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European railways join forces to improve ticketing

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On 23 November, at the second CER Information Session on Ticketing in the European Parliament, the Community of European Railway and Infrastructure Companies (CER) presented the rail sector’s ticketing strategy.

With this approach, the European railways aim to define common conditions for making information on timetables and fares available to third parties, ahead of the implementation of the related European legislation.

By strengthening their collaboration in this field, CER members committed to accelerate the ‘distribution of rail services’, responding to increasing expectations not only from passengers but also politicians.

Last year, passengers travelling in Europe were affected by two major traffic disruptions.

While the European airspace was closed during the ‘volcanic ash cloud crisis’ in April 2010, heavy snow falls in December 2010 led to blocked roads and hundreds of flights being cancelled.

In both cases, railways had to cope with massive flows of stranded passengers from other modes.

These two crises revealed passengers’ and European politicians’ increasing expectations to be able to find ‘in one click’ information on all train journeys for a given origin-destination.

This was the starting point for the European rail sector to take the lead in defining a joint industry strategy, in addition to individual company initiatives.

As promised in November 2010, CER organised on 23 November in the European Parliament a second Information Session on Ticketing to evaluate the industry’s state of play one year later, kindly hosted by MEP Mathieu Grosch (EPP, BE).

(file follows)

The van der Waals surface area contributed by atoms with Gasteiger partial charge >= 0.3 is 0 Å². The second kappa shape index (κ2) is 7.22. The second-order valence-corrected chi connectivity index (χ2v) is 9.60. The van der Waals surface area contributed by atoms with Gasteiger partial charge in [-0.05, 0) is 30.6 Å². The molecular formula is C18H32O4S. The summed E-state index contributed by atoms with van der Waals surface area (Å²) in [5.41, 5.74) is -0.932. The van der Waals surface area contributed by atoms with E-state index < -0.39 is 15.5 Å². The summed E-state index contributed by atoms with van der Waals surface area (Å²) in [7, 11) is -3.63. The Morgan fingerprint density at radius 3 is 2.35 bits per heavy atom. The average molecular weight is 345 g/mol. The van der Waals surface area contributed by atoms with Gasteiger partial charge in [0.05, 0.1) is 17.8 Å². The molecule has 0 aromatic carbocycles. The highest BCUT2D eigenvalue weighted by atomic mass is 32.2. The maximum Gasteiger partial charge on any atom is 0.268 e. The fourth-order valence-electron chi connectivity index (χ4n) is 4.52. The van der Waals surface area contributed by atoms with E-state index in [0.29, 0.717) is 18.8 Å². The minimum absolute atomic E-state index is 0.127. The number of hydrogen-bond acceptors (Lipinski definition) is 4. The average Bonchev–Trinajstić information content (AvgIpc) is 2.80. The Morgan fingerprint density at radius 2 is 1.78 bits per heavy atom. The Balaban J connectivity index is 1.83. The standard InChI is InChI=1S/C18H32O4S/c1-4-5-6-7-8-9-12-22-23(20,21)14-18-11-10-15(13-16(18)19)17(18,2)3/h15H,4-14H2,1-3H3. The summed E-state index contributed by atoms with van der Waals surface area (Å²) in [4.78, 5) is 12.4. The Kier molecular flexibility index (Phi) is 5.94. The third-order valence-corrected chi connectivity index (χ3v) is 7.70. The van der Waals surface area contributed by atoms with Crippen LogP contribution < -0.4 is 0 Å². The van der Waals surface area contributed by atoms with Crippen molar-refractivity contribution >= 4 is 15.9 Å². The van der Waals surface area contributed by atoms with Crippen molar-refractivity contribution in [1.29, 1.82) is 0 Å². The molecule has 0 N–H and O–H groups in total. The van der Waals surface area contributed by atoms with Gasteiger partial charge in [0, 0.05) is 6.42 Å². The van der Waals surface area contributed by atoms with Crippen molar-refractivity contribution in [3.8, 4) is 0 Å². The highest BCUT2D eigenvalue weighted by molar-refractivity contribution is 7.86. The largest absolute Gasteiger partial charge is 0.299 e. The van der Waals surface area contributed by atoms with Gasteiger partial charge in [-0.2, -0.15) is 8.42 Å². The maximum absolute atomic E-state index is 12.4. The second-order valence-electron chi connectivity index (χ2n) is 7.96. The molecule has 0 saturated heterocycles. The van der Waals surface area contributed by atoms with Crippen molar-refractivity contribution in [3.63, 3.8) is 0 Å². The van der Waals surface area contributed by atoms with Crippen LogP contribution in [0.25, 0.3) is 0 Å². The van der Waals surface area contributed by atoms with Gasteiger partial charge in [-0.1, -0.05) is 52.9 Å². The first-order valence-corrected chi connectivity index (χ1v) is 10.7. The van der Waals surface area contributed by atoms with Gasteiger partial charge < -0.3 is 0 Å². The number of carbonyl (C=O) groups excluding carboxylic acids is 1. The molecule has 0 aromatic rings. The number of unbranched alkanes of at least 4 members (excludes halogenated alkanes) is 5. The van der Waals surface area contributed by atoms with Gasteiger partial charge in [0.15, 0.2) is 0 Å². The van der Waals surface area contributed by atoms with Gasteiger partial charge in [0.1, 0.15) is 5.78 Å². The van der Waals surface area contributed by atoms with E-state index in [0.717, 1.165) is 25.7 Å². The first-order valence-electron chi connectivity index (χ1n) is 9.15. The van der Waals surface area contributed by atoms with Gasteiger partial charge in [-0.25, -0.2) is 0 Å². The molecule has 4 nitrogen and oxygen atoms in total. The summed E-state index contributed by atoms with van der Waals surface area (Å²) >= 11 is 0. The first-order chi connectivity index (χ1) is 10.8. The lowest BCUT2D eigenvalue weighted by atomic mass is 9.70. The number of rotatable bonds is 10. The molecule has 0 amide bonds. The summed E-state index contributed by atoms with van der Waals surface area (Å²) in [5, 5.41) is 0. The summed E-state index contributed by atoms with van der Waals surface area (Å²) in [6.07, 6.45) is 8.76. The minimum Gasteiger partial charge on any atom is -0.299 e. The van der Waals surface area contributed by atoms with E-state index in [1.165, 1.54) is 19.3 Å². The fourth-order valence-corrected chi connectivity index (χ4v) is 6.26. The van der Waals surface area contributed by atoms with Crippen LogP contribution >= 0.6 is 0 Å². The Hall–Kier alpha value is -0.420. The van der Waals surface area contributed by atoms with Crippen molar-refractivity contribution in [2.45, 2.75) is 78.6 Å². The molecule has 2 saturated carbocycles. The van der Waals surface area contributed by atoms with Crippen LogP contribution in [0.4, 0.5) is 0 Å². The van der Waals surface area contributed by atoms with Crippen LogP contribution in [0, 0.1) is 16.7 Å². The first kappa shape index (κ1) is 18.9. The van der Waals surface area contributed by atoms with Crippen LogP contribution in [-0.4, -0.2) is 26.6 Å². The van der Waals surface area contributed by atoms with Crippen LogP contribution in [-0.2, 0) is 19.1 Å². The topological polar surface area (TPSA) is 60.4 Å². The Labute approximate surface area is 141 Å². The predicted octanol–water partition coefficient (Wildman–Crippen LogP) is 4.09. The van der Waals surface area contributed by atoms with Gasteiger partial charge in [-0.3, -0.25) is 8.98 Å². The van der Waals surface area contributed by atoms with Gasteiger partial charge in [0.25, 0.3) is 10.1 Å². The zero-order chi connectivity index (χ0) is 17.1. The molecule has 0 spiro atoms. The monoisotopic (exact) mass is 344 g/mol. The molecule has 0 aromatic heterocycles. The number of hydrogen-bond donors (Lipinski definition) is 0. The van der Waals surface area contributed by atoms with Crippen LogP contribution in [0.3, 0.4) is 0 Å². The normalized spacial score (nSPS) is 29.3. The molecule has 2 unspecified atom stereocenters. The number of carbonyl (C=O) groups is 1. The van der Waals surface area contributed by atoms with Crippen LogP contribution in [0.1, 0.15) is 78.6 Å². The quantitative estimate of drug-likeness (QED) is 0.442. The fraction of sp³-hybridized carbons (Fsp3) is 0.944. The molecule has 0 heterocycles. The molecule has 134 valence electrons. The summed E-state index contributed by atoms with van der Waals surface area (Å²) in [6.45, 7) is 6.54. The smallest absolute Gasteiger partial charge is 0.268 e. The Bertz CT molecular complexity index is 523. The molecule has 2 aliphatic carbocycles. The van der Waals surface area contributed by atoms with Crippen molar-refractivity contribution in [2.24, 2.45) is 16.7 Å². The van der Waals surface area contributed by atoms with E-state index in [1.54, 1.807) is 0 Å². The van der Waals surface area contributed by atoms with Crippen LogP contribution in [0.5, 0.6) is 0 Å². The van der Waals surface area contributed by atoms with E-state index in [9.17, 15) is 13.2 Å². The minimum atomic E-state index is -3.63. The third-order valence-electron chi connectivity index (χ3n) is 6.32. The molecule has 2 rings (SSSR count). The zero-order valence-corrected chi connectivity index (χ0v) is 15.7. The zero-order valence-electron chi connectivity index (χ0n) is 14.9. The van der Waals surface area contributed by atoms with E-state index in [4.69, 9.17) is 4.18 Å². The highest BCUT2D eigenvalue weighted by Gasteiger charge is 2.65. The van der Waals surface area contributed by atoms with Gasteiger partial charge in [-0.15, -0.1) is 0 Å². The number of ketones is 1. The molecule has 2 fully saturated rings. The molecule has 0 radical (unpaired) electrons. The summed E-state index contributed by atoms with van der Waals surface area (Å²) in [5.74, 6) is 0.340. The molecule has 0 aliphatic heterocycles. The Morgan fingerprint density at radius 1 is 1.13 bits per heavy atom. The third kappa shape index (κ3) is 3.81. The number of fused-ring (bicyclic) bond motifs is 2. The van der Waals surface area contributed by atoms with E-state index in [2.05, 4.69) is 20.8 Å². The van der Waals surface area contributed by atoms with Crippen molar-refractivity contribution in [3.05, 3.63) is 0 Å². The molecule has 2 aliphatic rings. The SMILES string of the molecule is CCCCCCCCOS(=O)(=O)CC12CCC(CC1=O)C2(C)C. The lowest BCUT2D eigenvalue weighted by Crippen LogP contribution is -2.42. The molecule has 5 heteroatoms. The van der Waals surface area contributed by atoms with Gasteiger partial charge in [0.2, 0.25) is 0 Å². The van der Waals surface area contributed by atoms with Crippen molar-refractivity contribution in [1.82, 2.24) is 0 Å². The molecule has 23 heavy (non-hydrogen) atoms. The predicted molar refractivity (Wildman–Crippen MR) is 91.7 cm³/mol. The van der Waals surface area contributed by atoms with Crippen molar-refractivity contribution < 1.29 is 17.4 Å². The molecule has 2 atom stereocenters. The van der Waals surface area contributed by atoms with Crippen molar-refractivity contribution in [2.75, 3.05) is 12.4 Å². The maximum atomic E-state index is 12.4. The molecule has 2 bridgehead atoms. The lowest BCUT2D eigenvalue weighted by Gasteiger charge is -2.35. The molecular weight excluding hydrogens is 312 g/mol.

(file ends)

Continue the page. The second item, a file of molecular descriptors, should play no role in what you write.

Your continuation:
At the event, CER members presented the rail sector’s ticketing strategy, which was approved by the CEOs of European rail passenger operators at their meeting on 9 November in Frankfurt.

The rail sector’s ticketing strategy is based on two main elements:

  • The use of a common European timetable database to offer complete European rail timetable information to third party ticket vendors on a commercial basis. By doing this, the European railways will anticipate the deadline set in the related European legislation (TAP TSI). They will also provide to third parties a comprehensive, unique and updated set of information for the whole European network.
  • The establishment of a technical interface for fare information exchange.

In addition, CER members presented the developments implemented in intra- and intermodal ticketing since last year’s CER ticketing event.

While Yves Tyrode, CEO of Voyages-sncf.com and Director of SNCF International Sales, informed the participants about SNCF’s work with modern communication technologies (smart phones, tablets, etc.), Karina Kaestner, Head of Marketing & Partnermanagement of Deutsche Bahn Sales explained DB’s partnership with third-party ticket vendors and information providers.

Michel Jadot, Director General of SNCB Europe, showed the complete online ticketing offer of the SNCB Europe website, which, amongst others, offers passengers the possibility to book any train service offer between London and Cologne.

Finally, Michael Stevns, responsible for passenger and technical issues at UIC, demonstrated the EcoPassenger environmental calculator which promotes eco-responsible travel behaviors.

Concluding the discussion, CER offered even stronger collaboration with European decision makers in different areas, notably in making sure that EU competition rules are adapted wherever politicians expect a stronger cooperation among railways, like in ticketing.

CER Executive Director Johannes Ludewig said:

“The rail sector has achieved an important milestone. By accelerating the development of the distribution of rail services, the European rail sector once again shows that the mobility of their passengers is at the heart of their priorities.”


  1. It’s fantastic to see the European rail network becoming more liberalised at long last. This represents a great opportunity for passengers and for innovation in the market. I anticipate that these changes will have a huge impact on prices and availability and will hopefully make getting to Europe by train easier. I hope it lives up to my expectations. 

    I’d love to know the author’s opinion about how long implementation will take? After all it’s taken many months to define the spec for TAP TSI, so how long might it take to implement the recommendations. Thank you for the article.  


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